10 Reasons You’re Not Getting Followers on Twitter

ThePaulSutton
Paul Sutton Head of Social Communications, BOTTLE PR

Posted on July 6th 2010

Twitter thrives on the relationship between you and your followers. And yet many small businesses struggle to gain a following and end up abandoning their profiles due to fundamental errors in the way they manage them. This often boils down to a lack of understanding of Twitter as a social channel and an inability or unwillingness to invest the time to learn. But the secret to success is simple: put yourself in your followers’ shoes and consider what you’re adding to their lives. There are some common mistakes that I see again and again on Twitter, and encountering one or more of these on a profile significantly decreases the chances of me following and/or increases the chances of me unfollowing or blocking.


1. Incomplete Profile
Setting up a Twitter profile is so quick and easy that any time I encounter one without an avatar or with a non-existent biography it just says to me: I couldn’t be bothered. If I’m going to follow you I want to know a little about you both professionally and personally. Don’t be shy, we’re all friends here...

2. Selling on Your Profile
One of my personal bugbears is people who describe themselves as ‘guru’ or ‘expert’. Maybe you are, but please have some humility! I’ve also come to despise overly corporate or salesy custom backgrounds. By all means customise your background (in fact, I recommend it), but please don’t try to sell to me before I’ve even made contact.


3. Indiscriminate Follows
Several times a week I get followed by seemingly random people or organisations, and sometimes I don’t have the faintest idea where they’ve found me or why they’re following me. Generally, if I don’t follow back they unfollow me within a few days. So if I can’t even figure out why you’re following me in the first place, why would I follow you back?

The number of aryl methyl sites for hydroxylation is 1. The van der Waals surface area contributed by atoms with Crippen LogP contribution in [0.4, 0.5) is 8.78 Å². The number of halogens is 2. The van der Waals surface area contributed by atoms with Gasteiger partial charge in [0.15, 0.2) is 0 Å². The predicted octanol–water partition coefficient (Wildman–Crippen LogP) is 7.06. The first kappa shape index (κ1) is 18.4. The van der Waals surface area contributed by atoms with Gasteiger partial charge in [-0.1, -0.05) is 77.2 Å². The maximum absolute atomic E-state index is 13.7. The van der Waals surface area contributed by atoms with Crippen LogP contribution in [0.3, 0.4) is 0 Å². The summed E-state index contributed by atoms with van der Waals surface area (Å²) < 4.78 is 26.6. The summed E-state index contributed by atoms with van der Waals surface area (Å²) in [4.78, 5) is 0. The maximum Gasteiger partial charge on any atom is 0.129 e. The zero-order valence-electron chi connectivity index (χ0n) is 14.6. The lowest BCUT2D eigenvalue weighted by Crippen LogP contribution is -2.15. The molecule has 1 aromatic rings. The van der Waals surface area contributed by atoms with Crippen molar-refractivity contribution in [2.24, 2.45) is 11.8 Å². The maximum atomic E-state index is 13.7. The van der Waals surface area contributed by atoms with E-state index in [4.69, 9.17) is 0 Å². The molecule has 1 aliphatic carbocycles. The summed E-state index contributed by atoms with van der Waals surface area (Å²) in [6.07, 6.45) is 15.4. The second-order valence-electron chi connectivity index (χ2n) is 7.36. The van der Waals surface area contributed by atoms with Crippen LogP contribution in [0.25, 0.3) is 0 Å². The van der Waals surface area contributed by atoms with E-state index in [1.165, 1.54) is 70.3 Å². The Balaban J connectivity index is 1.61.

4. Imbalanced Follower/Following Lists
It’s not that I have a problem with individuals following more people than follow them. But if you’re not relevant to me (see point 3) and you follow significantly more people than are following you, it suggests you use an automated follower tool and are after numbers. Unless your annual bonus is linked to follower numbers, there’s no point.

5. Automated Tweets
Let me be clear that I’m not talking about scheduling handwritten tweets using Hootsuite. I’m talking about an obviously automated stream from a news service or from a Facebook page. If I wanted an automated stream I’d sign up to your RSS feed or your Facebook page. On Twitter this is nothing but noise; it’s like someone screaming in your ear. And I don’t much like that.

6. Unbalanced Twitter Stream
The ideal Twitter profile should consist of about 30% conversational @replies, 30% retweets and 40% interesting broadcast tweets, hopefully with an opinion or link, of which only about 25% (10% of total tweets) are self-promotional. This tells me that a) you’re trying to add value, b) you’re reading others’ content, and c) you’re conversing and aren’t all “me, me, me”. It’s worth noting that all @reply conversation can be as bad as all broadcast, so try and stay balanced.


7. Automated Welcome Messages
So I think you seem cool and interesting and decide to follow you. It could be the shortest following in history if seconds later I receive an automated direct message that thanks me and directs me to your website/blog/Facebook page. Auto responses are from the dinosaur age of Twitter and, just like the T-Rex, should be extinct.

8. Repetitive Tweeting
Once I’ve been following someone a while, there are three main reasons I will unfollow or block someone. The first is if you keep broadcasting the same tweet or link repeatedly. A couple of times for a blog entry or something relevant/cool is fine, but any more than that on a regular basis looks like you’re trying to sell something. Unless you’ve discovered the cure for cancer, leave it be.

9. Packing ‘em In
The second unfollow golden rule is not send half a dozen tweets in 30 seconds and then nothing for four hours, and then another burst of six tweets. This is especially true when combined with point 8 above. Use a tool like Hootsuite to spread out your tweets across the day/week – you’ll touch more people anyway.

10. Please Add Value
I’m demanding, I admit it; this list is pretty challenging. But then most others on Twitter are demanding too. If I’m not providing you with interesting links or conversation or sharing your content, there’s no point in following me, right? The same goes for me and for others: make your Twitter stream relevant and focused and your follower numbers will grow and continue to grow.
ThePaulSutton

Paul Sutton

Head of Social Communications, BOTTLE PR